Who would have imagined Speaker Tan Chuan-Jin as a cat person? He recently took to Facebook to announce his adoption of a stray kitten, much to the delight of netizens.
As cats aren’t legally allowed to be kept in HDB flats (yet), many feline-lovers like Tan often look after the stray cats that have become permanent residents in their void decks.
Some of them regularly provide food for the cats and become community feeders.
Others, like my two daughters, simply enjoy the occasional playtime with their furry friends whenever we chance upon our estate’s cats.
Although cats are often on the receiving end of kindness from residents in the neighbourhood, these community felines can also teach us a thing or two about neighbourliness.
Looking out for others
The monsoon season is upon us. This means having to face downpours and gusts of wind blowing our umbrellas inside out.
Being a community cat doesn’t save you from getting rained on. Unless you’re a cat in Jurong West.
According to a Facebook post by Haslinda Ali, during a storm last week, umbrellas were left open on the ground near a sheltered walkway where a cat was sound asleep. The umbrellas were placed by good Samaritans to protect the snoozing stray from the heavy rain.
Residents also went the extra mile – placing a pair of pliers and a small concrete slab to weigh the umbrellas down and prevent them from being blown away by the wind.
The heartwarming post was shared over 700 times by cat lovers all over Singapore.
If we can do it for a neighbourhood cat, which is perfectly capable of taking care of itself, why not extend the same concern to our neighbours?
We could collect their parcels if the delivery man drops it off while they aren’t home, move their laundry in along the corridor during a sudden storm or share an umbrella if they are stuck in the rain at the bus stop.
Coming together in difficulty and tragedy
Toby, a community cat in Bukit Merah, was tragically killed on Nov 4. Neighbours found its body near the road and believed that it had been hit by a car.
Since then, tributes have come pouring in. Handwritten letters and flowers were left to remember the beloved community cat at Block 125 Kim Tian Road. Someone even set up a shrine at Toby’s favourite chair, where the gentle kitty spent much of its time.
One resident described Toby as a warm and friendly animal that would meow and follow people it recognised. Neighbours treated Toby as one of their own and would leave a cushion to lie on or a piece of cardboard to shelter in whenever it rained.
Reminiscing on her memories with Toby, Bukit Merah resident Nicky Hui shared in the Sayang Our Singapore’s Community Cat group:
“I used to call her SmallFace 🥺 she would always reply me whenever I spoke to her and curl herself at my feet. RIP SmallFace.”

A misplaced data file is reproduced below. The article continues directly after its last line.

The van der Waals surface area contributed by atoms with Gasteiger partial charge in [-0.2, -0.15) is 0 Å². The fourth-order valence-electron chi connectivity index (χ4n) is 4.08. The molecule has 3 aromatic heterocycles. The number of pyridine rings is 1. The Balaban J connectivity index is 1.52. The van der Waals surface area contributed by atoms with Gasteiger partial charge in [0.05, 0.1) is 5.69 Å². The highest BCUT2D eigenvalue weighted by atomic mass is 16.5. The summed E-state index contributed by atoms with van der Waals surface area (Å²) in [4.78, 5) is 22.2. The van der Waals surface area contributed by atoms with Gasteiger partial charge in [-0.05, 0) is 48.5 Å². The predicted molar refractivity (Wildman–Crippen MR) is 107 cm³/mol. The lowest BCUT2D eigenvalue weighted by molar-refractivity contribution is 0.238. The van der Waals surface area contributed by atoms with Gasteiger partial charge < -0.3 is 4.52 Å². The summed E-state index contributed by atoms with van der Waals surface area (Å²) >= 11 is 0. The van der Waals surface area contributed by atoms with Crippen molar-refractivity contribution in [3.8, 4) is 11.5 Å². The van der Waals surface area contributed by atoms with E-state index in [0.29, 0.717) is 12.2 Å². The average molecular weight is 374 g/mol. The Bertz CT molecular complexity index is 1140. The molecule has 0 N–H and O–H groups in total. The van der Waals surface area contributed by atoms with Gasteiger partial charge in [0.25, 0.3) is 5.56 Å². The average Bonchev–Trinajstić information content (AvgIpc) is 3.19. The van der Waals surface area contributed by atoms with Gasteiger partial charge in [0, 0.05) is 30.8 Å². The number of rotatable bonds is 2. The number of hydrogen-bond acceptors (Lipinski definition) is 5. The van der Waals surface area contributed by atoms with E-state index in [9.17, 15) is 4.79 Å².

Communities often unite in the face of tragedy. In this case, these Bukit Merah neighbours came together to pay tribute to a beloved cat. Similarly, in a time of difficulty such as Covid-19, we can also learn to be more compassionate neighbours by offering support and sharing resources, especially to the elderly and vulnerable.
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Keeping the neighbourhood clean
It may be kind to feed stray cats, but it is not kind to litter.
According to a poster by Society for the Prevention of Cruelty to Animals (SPCA), it is not wrong to feed stray cats, however, have these guidelines in mind when doing so:
- Don’t place food directly on the floor. Use paper plates, bowls or newspapers.
- Always clear up leftovers and do not leave a mess.
- Feed away from areas where there is high human traffic.
- Always feed cats downstairs. Never feed upstairs along corridors or on staircase landings, as cats would be attracted to loiter in these areas and cause inconvenience to your neighbours.
- Never throw food out your window.
While we may have good intentions to show kindness to stray cats, we do not want to be careless when feeding them lest the unattended food attracts rats and cockroaches that can affect the health of residents living there. In fact, this applies for any food or rubbish that we intend to dispose of, including not cluttering or causing obstruction to shared corridors.
Yes, cats have quite a few lessons to offer to us humans – including learning to co-exist more peacefully. If we can show kindness to our animal friends, we can also definitely extend the same graciousness to our neighbours.
To find out more on how to be a caregiver for your community cats, visit the Cat Welfare Society website here.